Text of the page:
1 Kings 2:9-18 tells us that Elijah “went up by a whirlwind into heaven.” This phrase in no way indicates that Elijah was taken to a place of everlasting life called heaven. The world heaven has several usages in Scripture. Phrases such as “the dew of heaven,” “the stars of heaven,” and “the birds of heaven” simply means the sky above the earth. Elijah was simply moved from one place to another, similar to what He did later with Philip in Acts as recorded in Acts 8:39-40.
Elijah was a human being and eventually died and is awaiting the resurrection of the just.
Another text to look at is Matt. 17:1-9, which is the story of the Mount of Transfiguration. It shows Jesus conversing with Moses and Elijah. God was preparing jesus for the challenge of his upcoming suffering. This scene was not a literal reality but what Jesus plainly said was a vision. Yeshua tells the disciples who witnessed this scene, “…Tell the vision to no man, until the Son of man be risen again from the dead.”
Spiritually speaking, a vision is a spiritual phenomenon in which God causes something to appear to a person either in the mind’s eye or to his physical eyes (2 Kings 6:17; Acts 10:9-20; 2 Cor. 12:1-4).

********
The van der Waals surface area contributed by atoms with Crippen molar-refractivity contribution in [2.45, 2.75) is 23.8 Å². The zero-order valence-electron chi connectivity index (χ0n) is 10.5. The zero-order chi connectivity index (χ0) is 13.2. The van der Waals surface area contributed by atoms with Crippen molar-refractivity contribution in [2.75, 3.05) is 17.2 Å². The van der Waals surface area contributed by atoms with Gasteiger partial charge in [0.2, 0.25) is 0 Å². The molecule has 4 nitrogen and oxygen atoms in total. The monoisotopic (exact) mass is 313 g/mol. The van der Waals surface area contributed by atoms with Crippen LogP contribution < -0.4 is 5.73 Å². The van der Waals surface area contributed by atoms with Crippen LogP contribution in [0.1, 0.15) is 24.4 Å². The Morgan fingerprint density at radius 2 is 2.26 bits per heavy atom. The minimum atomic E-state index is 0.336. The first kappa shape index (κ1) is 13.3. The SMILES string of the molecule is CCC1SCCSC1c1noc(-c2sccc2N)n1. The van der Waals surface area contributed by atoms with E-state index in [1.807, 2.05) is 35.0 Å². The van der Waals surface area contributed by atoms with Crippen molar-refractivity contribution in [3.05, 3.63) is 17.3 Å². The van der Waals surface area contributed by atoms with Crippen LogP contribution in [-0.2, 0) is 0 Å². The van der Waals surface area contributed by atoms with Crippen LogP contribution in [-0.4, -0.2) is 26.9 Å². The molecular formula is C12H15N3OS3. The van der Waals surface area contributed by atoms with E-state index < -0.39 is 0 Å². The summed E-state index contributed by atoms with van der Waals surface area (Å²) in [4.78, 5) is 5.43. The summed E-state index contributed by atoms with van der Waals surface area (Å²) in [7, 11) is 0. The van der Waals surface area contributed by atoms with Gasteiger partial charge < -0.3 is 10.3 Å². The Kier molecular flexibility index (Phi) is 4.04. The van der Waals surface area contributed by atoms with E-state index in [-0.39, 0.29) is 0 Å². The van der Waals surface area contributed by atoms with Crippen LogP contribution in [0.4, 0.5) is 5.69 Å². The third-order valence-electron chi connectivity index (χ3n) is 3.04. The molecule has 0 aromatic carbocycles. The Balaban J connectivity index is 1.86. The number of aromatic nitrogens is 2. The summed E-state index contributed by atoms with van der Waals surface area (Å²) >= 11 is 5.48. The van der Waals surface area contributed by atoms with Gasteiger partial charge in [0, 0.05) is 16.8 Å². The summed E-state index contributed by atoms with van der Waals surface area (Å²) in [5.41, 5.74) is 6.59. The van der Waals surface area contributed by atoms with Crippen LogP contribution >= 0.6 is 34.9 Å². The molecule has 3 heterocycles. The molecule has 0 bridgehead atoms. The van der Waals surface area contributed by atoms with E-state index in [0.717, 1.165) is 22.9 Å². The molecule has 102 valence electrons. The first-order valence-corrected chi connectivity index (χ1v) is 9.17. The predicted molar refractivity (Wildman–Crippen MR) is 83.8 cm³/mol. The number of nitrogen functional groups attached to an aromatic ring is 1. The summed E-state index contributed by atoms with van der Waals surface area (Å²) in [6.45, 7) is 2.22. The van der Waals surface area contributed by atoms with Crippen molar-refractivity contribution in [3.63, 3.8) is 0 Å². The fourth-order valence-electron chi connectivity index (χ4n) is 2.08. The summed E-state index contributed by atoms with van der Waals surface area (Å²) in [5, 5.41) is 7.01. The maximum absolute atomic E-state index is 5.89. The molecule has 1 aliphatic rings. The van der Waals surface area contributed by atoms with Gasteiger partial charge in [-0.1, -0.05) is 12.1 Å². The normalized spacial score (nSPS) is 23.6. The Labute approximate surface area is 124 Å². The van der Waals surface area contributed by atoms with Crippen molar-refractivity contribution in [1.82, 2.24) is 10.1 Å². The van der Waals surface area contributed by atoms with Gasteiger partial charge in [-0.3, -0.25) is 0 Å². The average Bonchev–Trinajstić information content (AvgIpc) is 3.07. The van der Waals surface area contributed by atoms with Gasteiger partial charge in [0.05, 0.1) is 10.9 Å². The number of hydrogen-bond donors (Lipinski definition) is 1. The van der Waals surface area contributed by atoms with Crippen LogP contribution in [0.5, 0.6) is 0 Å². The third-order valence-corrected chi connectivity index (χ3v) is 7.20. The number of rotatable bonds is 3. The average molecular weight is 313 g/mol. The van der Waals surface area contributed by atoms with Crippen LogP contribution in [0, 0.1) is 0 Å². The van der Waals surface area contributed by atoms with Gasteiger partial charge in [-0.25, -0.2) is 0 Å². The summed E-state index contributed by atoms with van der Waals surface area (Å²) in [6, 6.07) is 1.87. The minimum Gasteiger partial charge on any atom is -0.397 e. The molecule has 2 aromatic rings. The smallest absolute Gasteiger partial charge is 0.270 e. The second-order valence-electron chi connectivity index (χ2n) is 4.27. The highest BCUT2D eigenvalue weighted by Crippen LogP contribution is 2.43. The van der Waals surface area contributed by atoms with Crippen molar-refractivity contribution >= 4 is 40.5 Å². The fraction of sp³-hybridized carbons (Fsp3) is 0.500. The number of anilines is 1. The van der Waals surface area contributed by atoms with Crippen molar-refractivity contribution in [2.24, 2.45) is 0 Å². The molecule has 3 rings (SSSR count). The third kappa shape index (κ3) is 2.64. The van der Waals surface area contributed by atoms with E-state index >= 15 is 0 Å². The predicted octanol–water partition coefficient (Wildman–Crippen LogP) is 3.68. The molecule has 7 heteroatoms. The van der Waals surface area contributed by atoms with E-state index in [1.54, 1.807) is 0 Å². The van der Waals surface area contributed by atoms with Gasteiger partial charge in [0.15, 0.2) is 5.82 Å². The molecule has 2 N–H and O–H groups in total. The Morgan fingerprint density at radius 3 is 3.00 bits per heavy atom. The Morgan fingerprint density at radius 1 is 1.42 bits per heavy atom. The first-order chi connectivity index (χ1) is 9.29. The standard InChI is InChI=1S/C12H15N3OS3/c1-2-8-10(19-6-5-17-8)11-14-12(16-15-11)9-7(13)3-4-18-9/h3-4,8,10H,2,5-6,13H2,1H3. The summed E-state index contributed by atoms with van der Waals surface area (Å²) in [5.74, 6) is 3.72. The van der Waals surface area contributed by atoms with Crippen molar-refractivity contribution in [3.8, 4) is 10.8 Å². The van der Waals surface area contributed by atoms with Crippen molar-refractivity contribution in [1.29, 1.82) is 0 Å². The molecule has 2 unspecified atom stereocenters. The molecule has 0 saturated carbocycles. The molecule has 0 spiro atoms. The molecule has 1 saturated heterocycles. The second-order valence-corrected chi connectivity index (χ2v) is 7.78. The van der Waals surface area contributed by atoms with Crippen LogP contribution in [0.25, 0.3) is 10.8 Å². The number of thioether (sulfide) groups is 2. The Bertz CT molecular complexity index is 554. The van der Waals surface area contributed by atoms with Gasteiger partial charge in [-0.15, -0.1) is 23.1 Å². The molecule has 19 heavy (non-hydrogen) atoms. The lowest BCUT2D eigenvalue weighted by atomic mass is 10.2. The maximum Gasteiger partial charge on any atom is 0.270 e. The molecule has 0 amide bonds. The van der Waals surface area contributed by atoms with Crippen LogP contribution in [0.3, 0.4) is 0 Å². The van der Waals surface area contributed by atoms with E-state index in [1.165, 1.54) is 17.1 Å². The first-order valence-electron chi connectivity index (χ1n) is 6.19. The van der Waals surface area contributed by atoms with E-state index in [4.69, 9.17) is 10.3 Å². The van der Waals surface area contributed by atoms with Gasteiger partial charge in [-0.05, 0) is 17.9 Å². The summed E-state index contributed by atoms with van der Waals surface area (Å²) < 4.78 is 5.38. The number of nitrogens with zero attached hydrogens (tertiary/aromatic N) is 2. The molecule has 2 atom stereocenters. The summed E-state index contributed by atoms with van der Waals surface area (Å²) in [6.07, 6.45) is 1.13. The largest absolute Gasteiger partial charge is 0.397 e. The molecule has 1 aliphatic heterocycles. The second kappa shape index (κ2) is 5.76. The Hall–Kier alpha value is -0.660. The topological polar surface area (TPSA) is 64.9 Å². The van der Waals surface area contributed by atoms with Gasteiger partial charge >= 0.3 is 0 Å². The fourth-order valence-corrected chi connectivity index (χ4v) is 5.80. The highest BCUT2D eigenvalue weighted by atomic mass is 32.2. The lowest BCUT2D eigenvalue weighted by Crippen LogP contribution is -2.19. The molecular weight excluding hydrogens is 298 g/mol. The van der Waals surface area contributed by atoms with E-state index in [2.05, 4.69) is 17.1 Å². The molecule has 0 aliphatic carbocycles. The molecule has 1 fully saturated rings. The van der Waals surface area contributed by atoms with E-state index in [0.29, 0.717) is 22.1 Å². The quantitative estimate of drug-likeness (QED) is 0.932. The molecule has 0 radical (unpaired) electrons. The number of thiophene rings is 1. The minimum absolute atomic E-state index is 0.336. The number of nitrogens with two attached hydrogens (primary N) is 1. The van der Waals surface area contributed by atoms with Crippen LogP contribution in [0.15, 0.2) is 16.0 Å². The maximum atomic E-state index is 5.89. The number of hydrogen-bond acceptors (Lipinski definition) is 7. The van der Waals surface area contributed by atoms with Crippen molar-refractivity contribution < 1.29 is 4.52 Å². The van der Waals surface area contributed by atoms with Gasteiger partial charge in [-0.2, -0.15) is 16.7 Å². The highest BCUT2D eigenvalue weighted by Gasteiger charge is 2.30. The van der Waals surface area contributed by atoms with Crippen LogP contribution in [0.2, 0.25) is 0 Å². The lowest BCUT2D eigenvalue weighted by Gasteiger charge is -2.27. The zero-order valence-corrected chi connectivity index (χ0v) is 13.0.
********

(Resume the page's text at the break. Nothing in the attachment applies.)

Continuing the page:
Moses and Elijah were not making a special guest appearance from heaven where they had been hanging around since leaving earth. Yeshua said that “no man has ascended to heaven” (John 3:13).
In Matt. 22:32, Jesus said that “God is not the God of the dead but of the living.” Some teach that this verse means that there are really no dead as far as God is concerned. The text more accurately reads, “God is not the God of dead people, but of living people.” As Yeshua teaches us, dead people become living people only when Jesus Christ comes to resurrect them.
Psa. 115:17 tells us that the dead do not praise God.
Eccl. 9:5 tells us, “For the living know that they will die but the dead know nothing, and they have no more reward; but the memory of them is lost.” There are many other verses that are just as plain-spoken as these texts.